Small Islands versus Big Cities
|Title||Small Islands versus Big Cities: Lessons in the Political Economy of Regional Development from the World's Small Islands|
|Journal||Journal of Technology Transfer|
|Abstract||Population, employment and economic capacity continue to concentrate in and around large urban centres. If geography (measured as proximity to large centres of population) increasingly matters in the knowledge economy, then there may be no future for periphery locations. This paper critically reviews and refutes this hypothesis by looking at the world's small islands. Handicapped by size and distance, they are unable to generate scale dynamics nor to regularly access any neighbouring, large metropolitan centres. Nevertheless, jurisdictional resourcefulness resulting from sovereignty or sub-national autonomy fosters compensatory policy capacity. Demand for niche-technology manufactures and craft-based, labour-intensive or place-specific services is likely to persist. Cyclical migration strategies allow islanders seeking work or education off island to tap the metropole and re-inject resources to reinvigorate the periphery. Remittances, aid, bureaucracy and other "rents" can provide significant fiscal resources necessary for survival.|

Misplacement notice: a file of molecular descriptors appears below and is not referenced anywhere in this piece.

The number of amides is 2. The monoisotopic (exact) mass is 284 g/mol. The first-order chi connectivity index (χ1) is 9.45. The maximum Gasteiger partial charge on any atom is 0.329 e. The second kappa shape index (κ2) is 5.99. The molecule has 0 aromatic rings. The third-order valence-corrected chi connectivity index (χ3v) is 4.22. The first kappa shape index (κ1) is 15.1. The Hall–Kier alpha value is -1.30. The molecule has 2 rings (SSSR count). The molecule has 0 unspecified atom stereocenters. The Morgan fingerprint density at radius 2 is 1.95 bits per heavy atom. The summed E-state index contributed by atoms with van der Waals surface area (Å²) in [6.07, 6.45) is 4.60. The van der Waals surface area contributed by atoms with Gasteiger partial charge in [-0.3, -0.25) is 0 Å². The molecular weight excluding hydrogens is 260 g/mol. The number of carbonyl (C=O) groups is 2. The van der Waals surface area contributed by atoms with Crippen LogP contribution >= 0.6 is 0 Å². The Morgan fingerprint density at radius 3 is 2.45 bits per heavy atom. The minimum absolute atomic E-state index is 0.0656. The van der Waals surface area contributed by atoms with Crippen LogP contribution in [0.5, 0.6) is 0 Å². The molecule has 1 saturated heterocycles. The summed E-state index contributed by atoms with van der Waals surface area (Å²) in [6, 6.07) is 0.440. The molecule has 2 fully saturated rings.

Using APA 6th Edition citation style.
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